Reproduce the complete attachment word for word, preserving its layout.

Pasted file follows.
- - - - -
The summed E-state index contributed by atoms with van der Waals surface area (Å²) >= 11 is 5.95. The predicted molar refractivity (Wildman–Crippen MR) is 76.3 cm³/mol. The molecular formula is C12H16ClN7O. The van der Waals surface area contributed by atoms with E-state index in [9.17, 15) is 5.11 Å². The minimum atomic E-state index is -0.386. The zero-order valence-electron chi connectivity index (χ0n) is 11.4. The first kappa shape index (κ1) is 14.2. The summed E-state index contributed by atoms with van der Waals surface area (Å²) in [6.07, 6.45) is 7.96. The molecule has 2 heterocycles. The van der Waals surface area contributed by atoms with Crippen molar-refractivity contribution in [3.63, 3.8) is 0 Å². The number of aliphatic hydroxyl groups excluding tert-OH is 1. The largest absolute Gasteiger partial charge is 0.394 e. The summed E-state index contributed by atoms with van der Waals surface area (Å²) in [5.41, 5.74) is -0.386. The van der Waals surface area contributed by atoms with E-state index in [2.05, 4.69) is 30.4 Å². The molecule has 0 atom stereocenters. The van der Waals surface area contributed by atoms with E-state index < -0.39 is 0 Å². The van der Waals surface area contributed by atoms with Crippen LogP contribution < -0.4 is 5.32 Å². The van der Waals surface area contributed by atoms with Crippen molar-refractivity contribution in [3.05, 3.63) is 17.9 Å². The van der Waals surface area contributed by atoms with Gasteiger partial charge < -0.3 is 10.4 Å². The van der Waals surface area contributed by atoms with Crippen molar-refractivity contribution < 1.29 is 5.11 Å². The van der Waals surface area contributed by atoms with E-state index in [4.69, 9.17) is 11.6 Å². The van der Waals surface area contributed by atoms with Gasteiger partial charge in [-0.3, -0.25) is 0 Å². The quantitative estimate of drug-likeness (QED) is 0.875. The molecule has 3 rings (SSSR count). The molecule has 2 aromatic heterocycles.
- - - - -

The summed E-state index contributed by atoms with van der Waals surface area (Å²) >= 11 is 5.95. The predicted molar refractivity (Wildman–Crippen MR) is 76.3 cm³/mol. The molecular formula is C12H16ClN7O. The van der Waals surface area contributed by atoms with E-state index in [9.17, 15) is 5.11 Å². The minimum atomic E-state index is -0.386. The zero-order valence-electron chi connectivity index (χ0n) is 11.4. The first kappa shape index (κ1) is 14.2. The summed E-state index contributed by atoms with van der Waals surface area (Å²) in [6.07, 6.45) is 7.96. The molecule has 2 heterocycles. The van der Waals surface area contributed by atoms with Crippen molar-refractivity contribution in [3.63, 3.8) is 0 Å². The number of aliphatic hydroxyl groups excluding tert-OH is 1. The largest absolute Gasteiger partial charge is 0.394 e. The summed E-state index contributed by atoms with van der Waals surface area (Å²) in [5.41, 5.74) is -0.386. The van der Waals surface area contributed by atoms with E-state index in [2.05, 4.69) is 30.4 Å². The molecule has 0 atom stereocenters. The van der Waals surface area contributed by atoms with E-state index < -0.39 is 0 Å². The van der Waals surface area contributed by atoms with Crippen LogP contribution < -0.4 is 5.32 Å². The van der Waals surface area contributed by atoms with Crippen molar-refractivity contribution in [3.05, 3.63) is 17.9 Å². The van der Waals surface area contributed by atoms with Gasteiger partial charge < -0.3 is 10.4 Å². The van der Waals surface area contributed by atoms with Crippen molar-refractivity contribution < 1.29 is 5.11 Å². The van der Waals surface area contributed by atoms with E-state index in [4.69, 9.17) is 11.6 Å². The van der Waals surface area contributed by atoms with Gasteiger partial charge in [-0.3, -0.25) is 0 Å². The quantitative estimate of drug-likeness (QED) is 0.875. The molecule has 3 rings (SSSR count). The molecule has 2 aromatic heterocycles.